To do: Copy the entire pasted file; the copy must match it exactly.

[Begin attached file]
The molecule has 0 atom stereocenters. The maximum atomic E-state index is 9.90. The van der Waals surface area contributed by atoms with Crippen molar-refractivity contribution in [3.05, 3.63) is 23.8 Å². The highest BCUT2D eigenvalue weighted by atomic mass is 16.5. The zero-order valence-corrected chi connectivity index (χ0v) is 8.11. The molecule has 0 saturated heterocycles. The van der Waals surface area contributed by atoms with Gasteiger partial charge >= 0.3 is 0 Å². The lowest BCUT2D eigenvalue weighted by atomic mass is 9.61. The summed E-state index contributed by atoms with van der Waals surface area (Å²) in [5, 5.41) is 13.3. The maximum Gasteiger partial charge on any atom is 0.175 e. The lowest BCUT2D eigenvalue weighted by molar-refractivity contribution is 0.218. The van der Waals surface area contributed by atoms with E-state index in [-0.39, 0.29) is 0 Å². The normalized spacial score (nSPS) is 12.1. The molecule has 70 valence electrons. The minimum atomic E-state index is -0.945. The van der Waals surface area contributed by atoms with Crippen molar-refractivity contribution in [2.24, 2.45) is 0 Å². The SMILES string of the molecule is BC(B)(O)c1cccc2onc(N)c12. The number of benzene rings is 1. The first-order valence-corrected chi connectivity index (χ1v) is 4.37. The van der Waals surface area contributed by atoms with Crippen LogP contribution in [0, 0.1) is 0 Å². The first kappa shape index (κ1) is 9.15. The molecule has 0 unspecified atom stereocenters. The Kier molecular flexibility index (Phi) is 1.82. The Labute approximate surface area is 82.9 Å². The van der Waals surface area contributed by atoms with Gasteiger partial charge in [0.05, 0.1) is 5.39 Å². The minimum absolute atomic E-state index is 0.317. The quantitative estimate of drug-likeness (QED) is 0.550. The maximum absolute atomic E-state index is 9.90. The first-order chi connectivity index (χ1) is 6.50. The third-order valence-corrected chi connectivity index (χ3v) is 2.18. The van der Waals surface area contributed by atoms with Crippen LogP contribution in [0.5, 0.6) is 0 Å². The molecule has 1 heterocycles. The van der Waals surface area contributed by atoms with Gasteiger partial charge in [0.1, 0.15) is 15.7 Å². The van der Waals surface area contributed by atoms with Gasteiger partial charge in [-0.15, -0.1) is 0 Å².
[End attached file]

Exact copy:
The molecule has 0 atom stereocenters. The maximum atomic E-state index is 9.90. The van der Waals surface area contributed by atoms with Crippen molar-refractivity contribution in [3.05, 3.63) is 23.8 Å². The highest BCUT2D eigenvalue weighted by atomic mass is 16.5. The zero-order valence-corrected chi connectivity index (χ0v) is 8.11. The molecule has 0 saturated heterocycles. The van der Waals surface area contributed by atoms with Gasteiger partial charge >= 0.3 is 0 Å². The lowest BCUT2D eigenvalue weighted by atomic mass is 9.61. The summed E-state index contributed by atoms with van der Waals surface area (Å²) in [5, 5.41) is 13.3. The maximum Gasteiger partial charge on any atom is 0.175 e. The lowest BCUT2D eigenvalue weighted by molar-refractivity contribution is 0.218. The van der Waals surface area contributed by atoms with E-state index in [-0.39, 0.29) is 0 Å². The normalized spacial score (nSPS) is 12.1. The molecule has 70 valence electrons. The minimum atomic E-state index is -0.945. The van der Waals surface area contributed by atoms with Crippen molar-refractivity contribution in [2.24, 2.45) is 0 Å². The SMILES string of the molecule is BC(B)(O)c1cccc2onc(N)c12. The number of benzene rings is 1. The first-order valence-corrected chi connectivity index (χ1v) is 4.37. The van der Waals surface area contributed by atoms with Crippen LogP contribution in [0, 0.1) is 0 Å². The first kappa shape index (κ1) is 9.15. The molecule has 0 unspecified atom stereocenters. The Kier molecular flexibility index (Phi) is 1.82. The Labute approximate surface area is 82.9 Å². The van der Waals surface area contributed by atoms with Gasteiger partial charge in [0.05, 0.1) is 5.39 Å². The minimum absolute atomic E-state index is 0.317. The quantitative estimate of drug-likeness (QED) is 0.550. The maximum absolute atomic E-state index is 9.90. The first-order chi connectivity index (χ1) is 6.50. The third-order valence-corrected chi connectivity index (χ3v) is 2.18. The van der Waals surface area contributed by atoms with Crippen LogP contribution in [0.5, 0.6) is 0 Å². The molecule has 1 heterocycles. The van der Waals surface area contributed by atoms with Gasteiger partial charge in [0.1, 0.15) is 15.7 Å². The van der Waals surface area contributed by atoms with Gasteiger partial charge in [-0.15, -0.1) is 0 Å².